SUBJECT: Ph.D. Dissertation Defense
BY: Austin Culberson
TIME: Thursday, February 2, 2023, 9:00 a.m.
PLACE: EBB Krone, 3029
TITLE: A Microfluidic Platform for In Situ Mass Spectrometry of Intracellular Biomarkers
COMMITTEE: Dr. Andrei Fedorov, Chair (ME)
Dr. Peter Kottke (ME)
Dr. Andres Garcia (ME)
Dr. Levent Degertekin (ME)
Dr. Wilbur Lam (BME)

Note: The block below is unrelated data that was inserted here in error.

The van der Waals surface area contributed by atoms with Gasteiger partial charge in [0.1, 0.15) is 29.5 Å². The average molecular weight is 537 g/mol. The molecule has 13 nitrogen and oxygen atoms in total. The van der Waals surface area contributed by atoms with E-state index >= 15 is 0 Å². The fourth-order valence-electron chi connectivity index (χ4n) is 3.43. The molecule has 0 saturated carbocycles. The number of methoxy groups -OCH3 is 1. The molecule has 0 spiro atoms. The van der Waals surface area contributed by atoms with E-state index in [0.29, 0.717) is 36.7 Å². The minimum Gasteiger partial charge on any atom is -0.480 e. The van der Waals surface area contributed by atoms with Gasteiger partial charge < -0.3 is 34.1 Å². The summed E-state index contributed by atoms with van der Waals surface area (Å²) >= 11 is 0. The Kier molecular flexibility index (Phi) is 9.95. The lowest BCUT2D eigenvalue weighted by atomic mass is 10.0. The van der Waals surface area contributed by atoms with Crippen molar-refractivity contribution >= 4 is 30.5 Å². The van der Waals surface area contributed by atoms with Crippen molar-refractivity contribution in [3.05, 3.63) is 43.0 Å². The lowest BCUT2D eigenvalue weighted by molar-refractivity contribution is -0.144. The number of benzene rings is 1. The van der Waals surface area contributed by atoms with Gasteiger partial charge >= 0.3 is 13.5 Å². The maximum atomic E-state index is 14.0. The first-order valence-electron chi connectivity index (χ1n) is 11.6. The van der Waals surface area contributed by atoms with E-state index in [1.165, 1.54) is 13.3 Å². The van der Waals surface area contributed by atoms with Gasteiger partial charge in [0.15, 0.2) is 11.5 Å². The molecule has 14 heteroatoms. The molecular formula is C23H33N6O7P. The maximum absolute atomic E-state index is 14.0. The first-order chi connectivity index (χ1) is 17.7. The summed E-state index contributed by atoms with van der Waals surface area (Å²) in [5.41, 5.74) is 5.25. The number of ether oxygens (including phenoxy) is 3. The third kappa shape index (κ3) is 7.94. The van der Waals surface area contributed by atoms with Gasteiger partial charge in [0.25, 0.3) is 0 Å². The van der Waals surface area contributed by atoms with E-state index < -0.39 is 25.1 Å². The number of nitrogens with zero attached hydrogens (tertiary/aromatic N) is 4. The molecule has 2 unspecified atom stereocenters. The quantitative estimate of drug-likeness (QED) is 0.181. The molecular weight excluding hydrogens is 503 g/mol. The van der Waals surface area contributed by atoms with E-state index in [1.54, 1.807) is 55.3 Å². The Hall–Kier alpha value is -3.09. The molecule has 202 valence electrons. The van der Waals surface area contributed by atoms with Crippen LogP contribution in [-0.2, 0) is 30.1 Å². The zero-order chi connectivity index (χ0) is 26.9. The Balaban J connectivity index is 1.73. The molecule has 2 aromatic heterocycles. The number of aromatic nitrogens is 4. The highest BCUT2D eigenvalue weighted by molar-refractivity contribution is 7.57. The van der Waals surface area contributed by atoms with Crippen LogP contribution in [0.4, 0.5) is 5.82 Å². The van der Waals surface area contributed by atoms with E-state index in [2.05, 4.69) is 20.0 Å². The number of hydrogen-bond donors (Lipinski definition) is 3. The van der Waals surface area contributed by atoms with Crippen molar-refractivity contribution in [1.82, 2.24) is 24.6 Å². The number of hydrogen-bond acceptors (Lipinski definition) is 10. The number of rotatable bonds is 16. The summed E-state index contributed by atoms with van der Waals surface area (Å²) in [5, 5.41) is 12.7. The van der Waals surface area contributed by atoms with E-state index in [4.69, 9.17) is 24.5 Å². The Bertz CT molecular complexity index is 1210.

In-process monitoring and control of biomanufacturing workflows remains a significant challenge in the development, production, and application of cell-based therapies. The fundamental biochemical processes and mechanisms of action of such advanced therapies are still largely unknown, including the critical quality attributes that correlate to therapeutic function, performance, and potency and the critical process parameters that impact quality throughout manufacturing. This dissertation demonstrates a new integrated microfluidic platform for rapid, at-line intracellular analysis of a small number of cells via electrospray ionization mass spectrometry. By increasing the speed of label-free metabolic measurements from a minimal number of cells, spectral markers and metabolic pathways correlated with internal cell processes are detected at early time points and tracked throughout the culture process while reducing the analytical time and resources required by conventional methods of cell assessment. To further enhance detection of metabolites from the complex intracellular environment, a novel liquid-liquid extraction scheme that enables continuous-flow sample conditioning of complex solutions was demonstrated. This cost-effective sample conditioning scheme can be easily implemented in existing mass spectrometry workflows and is particularly suited for rapid, in-line sample preparation of biochemically diverse, low volume samples. By providing rapid, in situ analysis of cell state, the integrated platform represents a crucial step toward enabling untargeted discovery of biomarkers and real-time, in-process monitoring of internal cell dynamics within bioprocessing systems. These capabilities represent a critical milestone toward fully automated quality monitoring with integrated feedback control in cell-based therapy manufacturing, two unmet challenges that must be overcome if the transformative potential of cell therapies is to be fully realized.